Even bourgeois, often socially reactionary, commentators have begun to raise their voices against this mindless system, which has reduced learning for the young to the tedium of bean counting. In an otherwise quite regressive article, Simon Jenkins, writing in The Times of 28 May 2000, nevertheless made this correct observation on the point under discussion:
“If I were a teacher, I would be shamed by this trivialising of my ‘output’. Every teacher and every institution now depends only on their exam results for the public standing. It is to become the one measure that determines extra resources. Young people are set up (or knocked down) for life by these crude measures. The profession of teaching has reverted to the state bitterly satirised by Dickens in ‘Hard Times’, that of counting beans and filling little pitchers to the prescribed brim. It is the millennium, said Dickens ‘when commissioners shall inherit the Earth’.” (‘Why GCSE’s are cheating our children’).
All independent thought, intellectual discovery, inspiration, excitement and enjoyment are being drained out of our education at an accelerating pace, for the pressure and tedium to which our children are subjected from the age of 4 to 14 results in many of them throwing in the towel and giving up on the entire business of formal education long before they are able to leave school. The whole exercise is as dull as it is demoralising.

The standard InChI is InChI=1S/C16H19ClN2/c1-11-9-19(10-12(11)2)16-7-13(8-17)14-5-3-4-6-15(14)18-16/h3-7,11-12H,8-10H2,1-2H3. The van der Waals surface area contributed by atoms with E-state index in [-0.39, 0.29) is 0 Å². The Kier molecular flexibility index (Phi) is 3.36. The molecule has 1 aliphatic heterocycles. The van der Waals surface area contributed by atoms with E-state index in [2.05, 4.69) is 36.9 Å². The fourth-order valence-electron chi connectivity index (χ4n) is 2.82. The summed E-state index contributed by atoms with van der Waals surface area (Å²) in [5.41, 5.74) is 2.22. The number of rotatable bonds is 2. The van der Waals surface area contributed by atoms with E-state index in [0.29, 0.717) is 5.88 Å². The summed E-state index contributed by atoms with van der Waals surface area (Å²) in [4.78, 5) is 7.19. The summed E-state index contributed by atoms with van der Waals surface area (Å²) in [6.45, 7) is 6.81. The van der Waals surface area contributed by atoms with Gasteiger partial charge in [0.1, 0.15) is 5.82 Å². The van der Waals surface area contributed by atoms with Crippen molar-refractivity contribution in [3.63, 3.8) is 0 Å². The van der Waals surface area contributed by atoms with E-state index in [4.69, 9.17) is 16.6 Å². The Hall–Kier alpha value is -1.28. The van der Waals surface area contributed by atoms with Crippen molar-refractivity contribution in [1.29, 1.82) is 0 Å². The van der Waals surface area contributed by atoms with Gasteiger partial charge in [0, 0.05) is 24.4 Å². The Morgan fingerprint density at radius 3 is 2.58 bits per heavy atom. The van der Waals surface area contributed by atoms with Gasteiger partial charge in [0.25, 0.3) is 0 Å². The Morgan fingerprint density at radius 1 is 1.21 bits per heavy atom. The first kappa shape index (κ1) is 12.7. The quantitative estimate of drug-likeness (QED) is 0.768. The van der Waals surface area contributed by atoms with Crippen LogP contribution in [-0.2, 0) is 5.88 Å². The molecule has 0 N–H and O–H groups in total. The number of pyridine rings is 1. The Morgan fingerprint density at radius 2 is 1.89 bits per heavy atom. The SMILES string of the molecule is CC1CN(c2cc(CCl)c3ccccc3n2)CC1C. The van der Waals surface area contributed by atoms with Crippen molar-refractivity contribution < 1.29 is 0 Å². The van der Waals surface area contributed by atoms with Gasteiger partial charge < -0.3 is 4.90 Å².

The demands of the NC, combined with the scarcity of resources, and the pressure of SATs (Standard Assessment Tests), means that teachers scarcely have any time to attend to the real needs of the real children in their classes. As schools, and pupils, are judged on SATs results at 7 and 11, the only thing that matters is teaching techniques to children to get them to pass the tests. Everything else comes to a grinding halt. For the pupils the consequences are devastating. In 2002, a survey of 147 schools discovered that over half of all 7-year olds preparing for SATs were afflicted with stress, the symptoms ranging from bed-wetting to depression. It becomes worse at 11. The majority of schools jettison most of the NC in the 6th year, concentrating instead on the never-ending revision of SATs papers in English, Science and Maths. If this exercise is dreary for the more academically-inclined pupils, it only serves to reinforce the feeling of inadequacy suffered by struggling children. What is really sick is that none of this medieval torture can be justified by reference even to the SATs results for, according to Durham University research, there has been no improvement in pupils’ performance for 5 years.
The only change that has come about is that teachers have become experts at preparing their charges for SATs – even to the point of being tempted to cheat. But for all this endeavour, a quarter of this age group can’t read or write properly when they leave primary school. Those who join the nursery school from a background of disadvantage and destitution leave, 7 years later, still further behind their fellow students.
This is not surprising at all since the single most important factor responsible for failing schools and failing children is poverty – a factor ignored, denied or covered up by government ministers, the whingeing middle class and bourgeois ideologues alike. Study after study reveals that two-thirds of the differences in results at the age of 16 in GCSE examinations are related to family income and not inherent ability. And the children are some of the worst sufferers of the poverty trap. Of the 13.3 million children in Britain, 4.6 million – 1 in 3 – live in poverty. All these children are in school. There is overwhelming evidence that poverty undermines and devastates their chances of education.